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Post Options Post Options   Thanks (0) Thanks(0)   Quote chubsta Quote  Post ReplyReply Direct Link To This Post Posted: 09 May 2018 at 8:33pm
Found this little chap in a spider web when I moved a box in my conservatory, gave him a bit of a wipe and he wriggled off into the compost heap, hopefully will be ok - the spider was on his head, I don't know if a British spider would have strong enough jaws to pierce his skin (it was only a small spider)?

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chubsta View Drop Down
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Post Options Post Options   Thanks (0) Thanks(0)   Quote chubsta Quote  Post ReplyReply Direct Link To This Post Posted: 11 May 2018 at 7:37pm
This has appeared on a tree stump - about 3 inches wide, very soft and wet, about the consistency of a school rice pudding Dead

Anyone got any ideas?


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Liz Heard View Drop Down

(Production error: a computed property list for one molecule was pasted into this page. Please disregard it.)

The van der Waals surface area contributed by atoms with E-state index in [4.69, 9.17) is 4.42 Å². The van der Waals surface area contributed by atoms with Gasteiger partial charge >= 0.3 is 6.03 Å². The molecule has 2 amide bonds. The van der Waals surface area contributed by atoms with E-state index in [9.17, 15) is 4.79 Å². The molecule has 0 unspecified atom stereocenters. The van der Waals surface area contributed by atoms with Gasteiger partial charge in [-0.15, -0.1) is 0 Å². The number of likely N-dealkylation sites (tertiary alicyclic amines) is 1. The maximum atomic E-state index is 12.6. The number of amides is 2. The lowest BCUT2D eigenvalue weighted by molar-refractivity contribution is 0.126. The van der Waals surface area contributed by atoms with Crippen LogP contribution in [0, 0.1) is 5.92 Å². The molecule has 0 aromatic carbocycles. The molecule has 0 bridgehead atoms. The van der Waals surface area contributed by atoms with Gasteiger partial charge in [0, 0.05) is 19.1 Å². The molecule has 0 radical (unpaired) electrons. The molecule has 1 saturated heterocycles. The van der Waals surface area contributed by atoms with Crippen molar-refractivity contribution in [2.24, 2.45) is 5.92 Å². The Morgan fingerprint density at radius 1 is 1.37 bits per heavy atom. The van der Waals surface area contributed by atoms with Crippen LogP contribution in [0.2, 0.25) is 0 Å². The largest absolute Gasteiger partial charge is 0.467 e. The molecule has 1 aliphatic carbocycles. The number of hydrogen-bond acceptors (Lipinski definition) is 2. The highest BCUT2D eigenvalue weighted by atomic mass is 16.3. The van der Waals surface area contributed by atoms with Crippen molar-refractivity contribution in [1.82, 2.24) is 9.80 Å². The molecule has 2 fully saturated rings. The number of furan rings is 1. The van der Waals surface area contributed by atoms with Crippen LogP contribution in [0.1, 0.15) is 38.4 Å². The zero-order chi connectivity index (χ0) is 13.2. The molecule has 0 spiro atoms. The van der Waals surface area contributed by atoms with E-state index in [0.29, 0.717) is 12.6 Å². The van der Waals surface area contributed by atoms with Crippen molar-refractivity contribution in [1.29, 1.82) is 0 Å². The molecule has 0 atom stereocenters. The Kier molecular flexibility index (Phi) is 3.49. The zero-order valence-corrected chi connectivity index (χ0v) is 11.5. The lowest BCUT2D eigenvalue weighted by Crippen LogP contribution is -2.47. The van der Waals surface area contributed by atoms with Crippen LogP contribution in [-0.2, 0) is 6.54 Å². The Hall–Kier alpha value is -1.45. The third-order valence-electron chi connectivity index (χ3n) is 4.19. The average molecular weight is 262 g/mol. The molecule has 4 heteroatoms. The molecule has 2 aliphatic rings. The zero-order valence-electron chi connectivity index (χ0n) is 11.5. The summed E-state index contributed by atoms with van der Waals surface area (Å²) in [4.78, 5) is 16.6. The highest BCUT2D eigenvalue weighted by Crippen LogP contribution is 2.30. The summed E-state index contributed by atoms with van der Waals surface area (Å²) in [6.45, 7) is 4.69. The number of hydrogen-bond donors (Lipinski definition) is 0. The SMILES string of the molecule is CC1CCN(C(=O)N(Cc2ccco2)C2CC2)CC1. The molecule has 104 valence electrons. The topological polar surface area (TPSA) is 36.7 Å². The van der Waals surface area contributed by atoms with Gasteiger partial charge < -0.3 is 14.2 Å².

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Post Options Post Options   Thanks (0) Thanks(0)   Quote Liz Heard Quote  Post ReplyReply Direct Link To This Post Posted: 12 May 2018 at 1:36pm
This is a slime mould and the substrate (wood) helps narrow down the possibilities.

One candidate is False Puffball Enteridium/Reticularia lycoperdon

https://www.naturespot.org.uk/species/enteridium-lycoperdon

Otherwise, it might be the wonderfully-named Dog Vomit Slime Mould Fuligo septica.
This starts off bright egg yolk yellow but within just a few hours turns white.

https://wimastergardener.org/article/dog-vomit-slime-mold-fuligo-septica/

At first i thought your find was F. septica but since that's typically more of a 'splat' (like it's common name suggests), now think it's more likely a False Puffball.   

If you keep an eye on it having read up on the descriptions of how the 2 develop and change, you'll probably have your answer.



Edited by Liz Heard - 12 May 2018 at 2:59pm